SL4A: Speech Recognition and Transcription

SL4A gives you access to a simplified Android API, but it’s still got plenty of functionality to make some functional apps using small amounts of code. The following Python script starts a speech recognition dialogue, then outputs that as text in the terminal.

# SL4A Demos - Transcribe Speech
# http://blog.matthewashrafi.com/

import android

droid = android.Android()

print "########################################"
print "# SL4A Demos - Transcribe Speech       #"
print "# From http://blog.matthewashrafi.com/ #"
print "########################################"
print "nSay something at the prompt."

speech = droid.recognizeSpeech("Talk Now",None,None)
print "You said: "
print speech[1]

transcribe-speech.py

Alternatively, you can use a barcode scanner to scan in the script from the following QR code:

Screenshots

The editor view within SL4A.

transcribe-speech.py in the terminal.

The voice recognition dialogue processing speech.

After the script has run, the transcribed speech,  in this case “cheat sheet”, is displayed after the “You said:” line.


Streaming a web cam in Ubuntu

It’s pretty easy to get a webcam to stream in Ubuntu, or indeed any Debian distribution. In this example I’m using Ubuntu 10.04 (Karmic) and a Microsoft Lifecam VX-1000 web cam.

First get root access with the usual command.

$ sudo bash
[sudo] password for user: *********

Next open up a terminal window and install webcam-server as follows:

$ apt-get install webcam-server

Now go to the /dev directory and list the contents. From your home directory type:

$ cd ..
$ cd ..
$ cd /dev
$ ls

You’ll now see a list of files that will look similar to this:

input            ram11               tty32  vcsa4
kmsg             ram12               tty33  vcsa5
log              ram13               tty34  vcsa6
loop0            ram14               tty35  vcsa7
loop1            ram15               tty36  tty7   vcsa8
loop2            ram2                tty37  tty8   zero
loop3            ram3                tty38  tty9
loop4            ram4                tty39  ttyS0

Now plug in your webcam into one of the USB ports, wait a couple of seconds then type the same command again:

$ ls

You should see another file has appeared that starts with video. Mine’s shown up as video0 as it’s the first video device connected to the system. If you have an integrated webcam, subsequent webcam handles will be incremented, i.e. video1, video2 etc..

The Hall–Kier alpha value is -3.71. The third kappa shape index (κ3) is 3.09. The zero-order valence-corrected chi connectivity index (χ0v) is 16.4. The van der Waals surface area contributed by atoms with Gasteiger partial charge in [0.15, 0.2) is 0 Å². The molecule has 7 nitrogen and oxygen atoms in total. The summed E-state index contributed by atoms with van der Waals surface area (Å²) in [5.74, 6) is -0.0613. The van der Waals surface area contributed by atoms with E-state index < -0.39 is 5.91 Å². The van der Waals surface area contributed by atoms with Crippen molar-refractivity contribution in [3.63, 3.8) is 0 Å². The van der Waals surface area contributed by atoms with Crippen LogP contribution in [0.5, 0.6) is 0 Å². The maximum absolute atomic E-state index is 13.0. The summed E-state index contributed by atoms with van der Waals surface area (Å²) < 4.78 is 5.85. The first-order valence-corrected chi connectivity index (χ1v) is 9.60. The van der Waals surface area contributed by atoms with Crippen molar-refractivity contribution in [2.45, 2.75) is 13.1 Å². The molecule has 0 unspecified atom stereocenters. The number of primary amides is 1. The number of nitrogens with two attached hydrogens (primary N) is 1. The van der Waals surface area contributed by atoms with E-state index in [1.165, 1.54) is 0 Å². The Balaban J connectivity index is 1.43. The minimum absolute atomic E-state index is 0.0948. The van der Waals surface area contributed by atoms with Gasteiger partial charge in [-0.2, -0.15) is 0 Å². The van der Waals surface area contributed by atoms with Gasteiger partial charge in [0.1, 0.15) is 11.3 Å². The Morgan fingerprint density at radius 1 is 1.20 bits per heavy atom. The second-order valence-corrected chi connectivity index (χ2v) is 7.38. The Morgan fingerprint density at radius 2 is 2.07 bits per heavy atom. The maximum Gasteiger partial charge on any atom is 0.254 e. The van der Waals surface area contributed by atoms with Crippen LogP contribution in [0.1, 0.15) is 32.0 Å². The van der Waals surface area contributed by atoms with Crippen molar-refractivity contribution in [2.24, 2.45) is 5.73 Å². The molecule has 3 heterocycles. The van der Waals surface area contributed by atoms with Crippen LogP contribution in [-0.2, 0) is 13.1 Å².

Now to start the webcam-server daemon, type the following:

$ webcam-server -d /dev/video0

If it’s working, you’ll just see the cursor continue to blink. To confirm that the daemon is running, go to http://localhost:8888. You should see a JPEG image with a timestamp, showing what your webcam can see.

If not, check the terminal for errors.

libv4lconvert: Error decompressing JPEG: fill_nbits error: need 6 more bits

If you see the above message or similar, you’ll need to try and run your webcam in compatibility mode, as follows:

$ LD_PRELOAD=/usr/lib/libv4l/v4l1compat.so  webcam-server -d /dev/video0

Now check http://localhost:8888 again, and all things being well, you’ll see the JPEG snapshot. (if not, check the Ubuntu forums to check that your device is supported)

Now as that’s not strictly speaking a stream, there’s one last thing to do.

$ cp /usr/share/doc/webcam-server/applet/* /var/www/

This will copy some files, including the Java streaming applet, to your web accessible directory, /var/www. Now if you go to http://localhost/webcam.html, you’ll see an applet load, followed by a live stream from your webcam.

Note: The useful thing about this, is that you can run as many daemons as your system can handle, so you can plug in a number of webcams to the same system and with some additional webcam-server switches, you can assign each camera to a different port.

Removing an entire directory/folder (that still contains files) in Linux

This one’s easy, but I’ve just been asked by someone new to Linux so here it is:

$ rm -r <path to directory>

So for example if you want to delete a folder called temporary from your home directory:

$ rm -r ~/temporary

The -r switch stands for recursive, so you’re not actually deleting the directory with the files within it, you’re deleting each file within the directory first, then removing the directory afterwards.

Simples.

Get Windows 7 snap window resizing in XP

I’m not a fan of Windows 7’s bloat and visual and marketing fluff, but one killer feature that I’ve found genuinely useful in Redmond’s most recent offering is the ability to resize a window to exactly half of the screen by simply dragging it all the way to the left or right of the screen.

As I use an XP development machine at work, I wanted the same functionality on the older generation operating system. Unsusprisingly Microsoft do not provide a way for this feature to be added to XP themselves, but there is a free alternative that does the job; WinSplit-Revolution.

In fact WinSplit-Revolution does more than Windows 7, by allowing you to define a range of sizes for your snap-resized window to take. Whilst this adds a little more complexity to the configuration options, I’ve found it to strike just the right balance between configurable and easy to use, without being a pain to set up. Highly recommended.

Add A Directory to PATH in Ubuntu 10.04

Open up your user’s .bashrc file in whichever text editor you like, I usually use gedit for quick things like this.
gedit ~/.bashrc
Now add the following lines to the bottom of the file, replace the somefolder path with the path to the folder that you want to add to PATH. Then save the file, and close the text editor.
PATH=$PATH:/home/user/somefolder
export PATH
To make the changes take, run the following in the terminal.
source ~/.bashrc

Done! You can now access anything in that folder from the bash prompt without typing the path.